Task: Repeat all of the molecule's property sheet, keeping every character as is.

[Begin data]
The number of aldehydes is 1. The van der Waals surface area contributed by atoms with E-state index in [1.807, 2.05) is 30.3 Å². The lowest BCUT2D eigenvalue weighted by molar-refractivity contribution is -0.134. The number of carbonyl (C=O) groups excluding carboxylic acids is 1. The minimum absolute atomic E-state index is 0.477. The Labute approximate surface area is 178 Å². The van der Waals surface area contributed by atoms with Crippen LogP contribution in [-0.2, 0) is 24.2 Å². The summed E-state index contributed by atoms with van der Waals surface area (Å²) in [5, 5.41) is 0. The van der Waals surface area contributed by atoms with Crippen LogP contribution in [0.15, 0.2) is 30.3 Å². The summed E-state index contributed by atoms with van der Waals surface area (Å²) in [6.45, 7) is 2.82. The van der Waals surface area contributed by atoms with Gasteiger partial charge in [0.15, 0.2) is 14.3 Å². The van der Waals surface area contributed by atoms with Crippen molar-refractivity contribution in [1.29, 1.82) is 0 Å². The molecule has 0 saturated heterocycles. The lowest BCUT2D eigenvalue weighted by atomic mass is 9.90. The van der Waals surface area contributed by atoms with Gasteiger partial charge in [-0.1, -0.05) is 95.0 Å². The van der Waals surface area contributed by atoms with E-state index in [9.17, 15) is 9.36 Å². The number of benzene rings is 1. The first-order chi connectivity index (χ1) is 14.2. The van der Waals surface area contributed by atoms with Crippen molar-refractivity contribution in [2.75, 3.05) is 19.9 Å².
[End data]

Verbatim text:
The number of aldehydes is 1. The van der Waals surface area contributed by atoms with E-state index in [1.807, 2.05) is 30.3 Å². The lowest BCUT2D eigenvalue weighted by molar-refractivity contribution is -0.134. The number of carbonyl (C=O) groups excluding carboxylic acids is 1. The minimum absolute atomic E-state index is 0.477. The Labute approximate surface area is 178 Å². The van der Waals surface area contributed by atoms with Crippen LogP contribution in [-0.2, 0) is 24.2 Å². The summed E-state index contributed by atoms with van der Waals surface area (Å²) in [5, 5.41) is 0. The van der Waals surface area contributed by atoms with Crippen LogP contribution in [0.15, 0.2) is 30.3 Å². The summed E-state index contributed by atoms with van der Waals surface area (Å²) in [6.45, 7) is 2.82. The van der Waals surface area contributed by atoms with Gasteiger partial charge in [0.15, 0.2) is 14.3 Å². The van der Waals surface area contributed by atoms with Crippen molar-refractivity contribution in [1.29, 1.82) is 0 Å². The molecule has 0 saturated heterocycles. The lowest BCUT2D eigenvalue weighted by atomic mass is 9.90. The van der Waals surface area contributed by atoms with Gasteiger partial charge in [-0.1, -0.05) is 95.0 Å². The van der Waals surface area contributed by atoms with E-state index in [9.17, 15) is 9.36 Å². The number of benzene rings is 1. The first-order chi connectivity index (χ1) is 14.2. The van der Waals surface area contributed by atoms with Crippen molar-refractivity contribution in [2.75, 3.05) is 19.9 Å².